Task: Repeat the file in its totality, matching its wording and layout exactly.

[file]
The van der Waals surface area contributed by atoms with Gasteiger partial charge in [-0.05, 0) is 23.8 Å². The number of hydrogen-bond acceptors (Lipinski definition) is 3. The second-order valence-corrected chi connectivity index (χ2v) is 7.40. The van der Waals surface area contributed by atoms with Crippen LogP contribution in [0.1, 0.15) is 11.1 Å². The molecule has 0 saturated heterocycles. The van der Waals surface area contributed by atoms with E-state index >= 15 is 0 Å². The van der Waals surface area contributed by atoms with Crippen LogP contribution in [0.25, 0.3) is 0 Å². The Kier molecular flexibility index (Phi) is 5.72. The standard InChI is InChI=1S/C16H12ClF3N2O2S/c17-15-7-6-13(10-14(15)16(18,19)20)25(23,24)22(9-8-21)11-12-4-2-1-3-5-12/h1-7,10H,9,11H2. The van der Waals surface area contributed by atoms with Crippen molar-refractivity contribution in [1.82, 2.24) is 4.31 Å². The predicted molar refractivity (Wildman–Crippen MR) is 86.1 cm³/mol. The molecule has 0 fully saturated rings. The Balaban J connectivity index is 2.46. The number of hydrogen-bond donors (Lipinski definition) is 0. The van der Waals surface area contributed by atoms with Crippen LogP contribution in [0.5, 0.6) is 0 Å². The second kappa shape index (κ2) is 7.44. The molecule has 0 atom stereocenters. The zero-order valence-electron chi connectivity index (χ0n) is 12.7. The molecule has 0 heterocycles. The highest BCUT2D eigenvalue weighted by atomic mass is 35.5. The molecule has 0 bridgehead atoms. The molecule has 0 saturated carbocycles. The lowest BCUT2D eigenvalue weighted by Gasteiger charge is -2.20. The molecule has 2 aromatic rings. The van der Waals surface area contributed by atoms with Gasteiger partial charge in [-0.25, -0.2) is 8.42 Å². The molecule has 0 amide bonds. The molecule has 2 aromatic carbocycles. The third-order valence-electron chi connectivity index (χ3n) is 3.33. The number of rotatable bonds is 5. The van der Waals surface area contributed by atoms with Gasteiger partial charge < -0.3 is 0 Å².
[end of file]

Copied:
The van der Waals surface area contributed by atoms with Gasteiger partial charge in [-0.05, 0) is 23.8 Å². The number of hydrogen-bond acceptors (Lipinski definition) is 3. The second-order valence-corrected chi connectivity index (χ2v) is 7.40. The van der Waals surface area contributed by atoms with Crippen LogP contribution in [0.1, 0.15) is 11.1 Å². The molecule has 0 saturated heterocycles. The van der Waals surface area contributed by atoms with E-state index >= 15 is 0 Å². The van der Waals surface area contributed by atoms with Crippen LogP contribution in [0.25, 0.3) is 0 Å². The Kier molecular flexibility index (Phi) is 5.72. The standard InChI is InChI=1S/C16H12ClF3N2O2S/c17-15-7-6-13(10-14(15)16(18,19)20)25(23,24)22(9-8-21)11-12-4-2-1-3-5-12/h1-7,10H,9,11H2. The van der Waals surface area contributed by atoms with Crippen molar-refractivity contribution in [1.82, 2.24) is 4.31 Å². The predicted molar refractivity (Wildman–Crippen MR) is 86.1 cm³/mol. The molecule has 0 fully saturated rings. The Balaban J connectivity index is 2.46. The number of hydrogen-bond donors (Lipinski definition) is 0. The van der Waals surface area contributed by atoms with Crippen LogP contribution in [0.5, 0.6) is 0 Å². The second kappa shape index (κ2) is 7.44. The molecule has 0 atom stereocenters. The zero-order valence-electron chi connectivity index (χ0n) is 12.7. The molecule has 0 heterocycles. The highest BCUT2D eigenvalue weighted by atomic mass is 35.5. The molecule has 0 bridgehead atoms. The molecule has 0 saturated carbocycles. The lowest BCUT2D eigenvalue weighted by Gasteiger charge is -2.20. The molecule has 2 aromatic rings. The van der Waals surface area contributed by atoms with Gasteiger partial charge in [-0.25, -0.2) is 8.42 Å². The molecule has 0 amide bonds. The molecule has 2 aromatic carbocycles. The third-order valence-electron chi connectivity index (χ3n) is 3.33. The number of rotatable bonds is 5. The van der Waals surface area contributed by atoms with Gasteiger partial charge < -0.3 is 0 Å².